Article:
During this phase, teachers gained inspiration and insight by gathering information from various sources.

For example, teachers interviewed a lead researcher from The New Teacher Project about their recent report, The Irreplaceables: Understanding the Real Retention Crisis in America’s Schools. Other interviews included a nationally board-certified veteran public school teacher, our friends at Achievement First, and long-time KIPPster Blanca Ruiz, who has a passion for teaching, but chose to pursue leadership.

Perhaps the most fascinating part of the day was when teachers interviewed individuals from other professions that are somewhat analogous to teaching. We talked to an ICU nurse about how she balances her personal life with odd hours, how she and her colleagues handle the emotional ups and downs of working with patients and their families, and the opportunities for development and advancement her hospital provides. Then, we talked to a Baltimore City public attorney about what keeps her going despite the stressful working conditions, long hours, insufficient pay, and the pull of high-paying law firms. Finally, we talked with a Pixar engineer about the creative efforts made at Pixar to retain talent.

We walked away from this phase with deeper insight into our challenge to keep teachers teaching, and bursting with ideas.


Phase 2:  Interpretation
In this phase of the design process, we began to organize all of the information gained during the discovery phase into themes, which we turned into insights and then questions.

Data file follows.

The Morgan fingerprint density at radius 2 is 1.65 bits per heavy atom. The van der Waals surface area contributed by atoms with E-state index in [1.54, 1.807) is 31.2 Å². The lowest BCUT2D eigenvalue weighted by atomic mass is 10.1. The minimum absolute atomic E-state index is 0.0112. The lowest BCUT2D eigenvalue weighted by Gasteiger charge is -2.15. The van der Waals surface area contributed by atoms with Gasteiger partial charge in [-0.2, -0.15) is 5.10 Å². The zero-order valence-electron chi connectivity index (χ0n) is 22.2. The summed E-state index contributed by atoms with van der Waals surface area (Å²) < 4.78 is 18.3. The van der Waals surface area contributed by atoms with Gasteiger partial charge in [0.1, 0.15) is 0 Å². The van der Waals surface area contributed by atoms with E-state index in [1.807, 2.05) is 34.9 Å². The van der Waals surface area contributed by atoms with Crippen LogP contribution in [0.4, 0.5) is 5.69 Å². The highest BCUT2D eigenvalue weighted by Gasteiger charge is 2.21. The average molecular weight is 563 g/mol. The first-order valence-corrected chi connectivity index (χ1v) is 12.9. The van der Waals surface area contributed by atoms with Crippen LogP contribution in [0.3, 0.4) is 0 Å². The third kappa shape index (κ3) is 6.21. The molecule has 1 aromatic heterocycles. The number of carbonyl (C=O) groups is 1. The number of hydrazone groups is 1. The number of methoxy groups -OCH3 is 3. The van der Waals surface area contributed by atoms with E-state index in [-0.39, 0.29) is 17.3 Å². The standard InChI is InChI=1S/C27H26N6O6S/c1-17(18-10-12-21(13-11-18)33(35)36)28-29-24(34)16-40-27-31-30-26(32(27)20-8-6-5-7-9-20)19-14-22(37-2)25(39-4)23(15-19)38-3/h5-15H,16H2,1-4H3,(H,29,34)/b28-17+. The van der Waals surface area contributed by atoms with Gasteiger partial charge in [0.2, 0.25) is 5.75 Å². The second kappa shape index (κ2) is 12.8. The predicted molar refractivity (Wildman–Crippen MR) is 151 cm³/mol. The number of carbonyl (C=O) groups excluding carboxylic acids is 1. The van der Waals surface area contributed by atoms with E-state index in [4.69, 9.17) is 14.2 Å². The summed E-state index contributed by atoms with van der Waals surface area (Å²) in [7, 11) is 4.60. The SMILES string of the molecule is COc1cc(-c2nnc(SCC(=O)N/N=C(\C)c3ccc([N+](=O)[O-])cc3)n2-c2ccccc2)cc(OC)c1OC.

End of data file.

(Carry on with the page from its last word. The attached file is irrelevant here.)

For example, one theme that emerged was teacher growth and development. After a few years in the classroom, teachers, like other professionals, feel a need for advancement, new challenges, and continuous growth. The question then becomes, “How might we satisfy the need for the next big thing without teachers having to leave the classroom”?

Other themes that emerged during this phase included: family-friendly work environments, hours and scheduling, selective recruitment and hiring, autonomy, healthy work-life balance, monetary recognition and compensation, non-monetary recognition, and the image of teaching as a profession. We were able to turn all these themes into “How Might We?” questions like the one in the example above. Turning insights into questions sets the stage for the next phase of the process – ideation.


Phase 3:  Ideation
This is a fancy word for brainstorming. During this phase, design teams chose three questions related to the themes above to explore more deeply.

Our teacher design teams chose the following three questions:

1)  How might we satisfy the need for the next best thing without teachers actually having to leave the classroom?

2)  How might we provide meaningful non-monetary recognition that is aligned with what we value?

3)  How might we increase teacher flexibility and sustainability without sacrificing outcomes for kids?